Differentiation of secondary messages from primary messages is done by means of a unique state code easily detected by the receiver and in a manner that provides DMS-X protocol transparency. The method provides the addition of a new secondary message state code to provide differentiation between the DMS-Y full-duplex and the DMS-X half-duplex modes of operation. The method introduces a new escape code (SESC) and transmits secondary messages as escape sequences for differentiation. A DMS-X protocol handler upon reception of the new state code will simply ignore it whereas the omission of the new state code informs a DMS-Y protocol handler that it is to communicate as a DMS-X protocol handler. The following table identifies example codes allocated to primary and secondary messages. The codes are shown in hexadecimal notation.
______________________________________PRIMARY CODES SECONDARY CODES CODE______________________________________MIS -- 8DESC -- 4BIDLE -- 1E-- SEND 27-- PACK 1E-- NACK 55-- SESC 6C______________________________________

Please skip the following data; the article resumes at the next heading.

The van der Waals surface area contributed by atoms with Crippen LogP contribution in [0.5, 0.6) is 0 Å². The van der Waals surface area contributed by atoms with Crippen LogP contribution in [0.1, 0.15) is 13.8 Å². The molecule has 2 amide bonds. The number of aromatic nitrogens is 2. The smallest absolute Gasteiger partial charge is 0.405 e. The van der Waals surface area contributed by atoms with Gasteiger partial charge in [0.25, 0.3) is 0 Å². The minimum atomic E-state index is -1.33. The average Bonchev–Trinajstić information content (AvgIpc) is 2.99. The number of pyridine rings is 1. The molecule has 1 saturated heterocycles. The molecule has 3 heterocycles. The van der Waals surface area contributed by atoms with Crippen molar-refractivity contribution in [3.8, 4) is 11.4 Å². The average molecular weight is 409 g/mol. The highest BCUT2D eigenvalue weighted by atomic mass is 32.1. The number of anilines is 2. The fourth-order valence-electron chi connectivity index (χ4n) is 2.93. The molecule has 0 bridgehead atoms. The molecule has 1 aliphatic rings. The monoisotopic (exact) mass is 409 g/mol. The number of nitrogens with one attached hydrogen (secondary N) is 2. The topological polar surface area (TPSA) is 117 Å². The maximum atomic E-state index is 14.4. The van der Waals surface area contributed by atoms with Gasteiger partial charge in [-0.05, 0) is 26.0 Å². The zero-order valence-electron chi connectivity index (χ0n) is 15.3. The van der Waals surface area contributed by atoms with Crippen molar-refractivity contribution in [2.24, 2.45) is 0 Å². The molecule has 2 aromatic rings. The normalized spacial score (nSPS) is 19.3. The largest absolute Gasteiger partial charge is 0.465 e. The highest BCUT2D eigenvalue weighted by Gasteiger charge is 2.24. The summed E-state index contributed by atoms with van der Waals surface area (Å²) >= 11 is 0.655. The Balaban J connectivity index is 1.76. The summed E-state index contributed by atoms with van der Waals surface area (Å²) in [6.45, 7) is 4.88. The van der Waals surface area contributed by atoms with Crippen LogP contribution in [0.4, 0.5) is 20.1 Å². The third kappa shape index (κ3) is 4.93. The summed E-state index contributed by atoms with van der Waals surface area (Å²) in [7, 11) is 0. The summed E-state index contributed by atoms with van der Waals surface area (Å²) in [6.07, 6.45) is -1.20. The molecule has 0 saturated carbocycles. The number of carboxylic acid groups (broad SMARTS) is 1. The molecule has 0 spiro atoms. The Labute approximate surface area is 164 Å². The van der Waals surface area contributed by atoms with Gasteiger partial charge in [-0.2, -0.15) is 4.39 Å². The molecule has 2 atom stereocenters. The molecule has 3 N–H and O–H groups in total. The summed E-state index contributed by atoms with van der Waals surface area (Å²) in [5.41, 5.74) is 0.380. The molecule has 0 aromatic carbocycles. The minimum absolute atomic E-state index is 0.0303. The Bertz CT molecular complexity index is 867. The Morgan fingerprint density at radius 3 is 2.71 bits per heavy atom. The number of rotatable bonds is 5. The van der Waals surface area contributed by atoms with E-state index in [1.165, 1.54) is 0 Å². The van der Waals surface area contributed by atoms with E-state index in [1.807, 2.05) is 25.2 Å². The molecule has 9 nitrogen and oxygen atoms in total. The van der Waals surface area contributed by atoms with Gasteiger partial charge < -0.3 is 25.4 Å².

Ideally, these codes should have a minimum hamming distance from one another to minimize the conversion of one code to another by a "hit" on the link. For example, SESC has been selected to be a hamming distance of four from all primary and other secondary codes. Similarly, the IDLE, PACK, SEND and NACK codes have been selected to be a hamming distance of four with all secondary codes.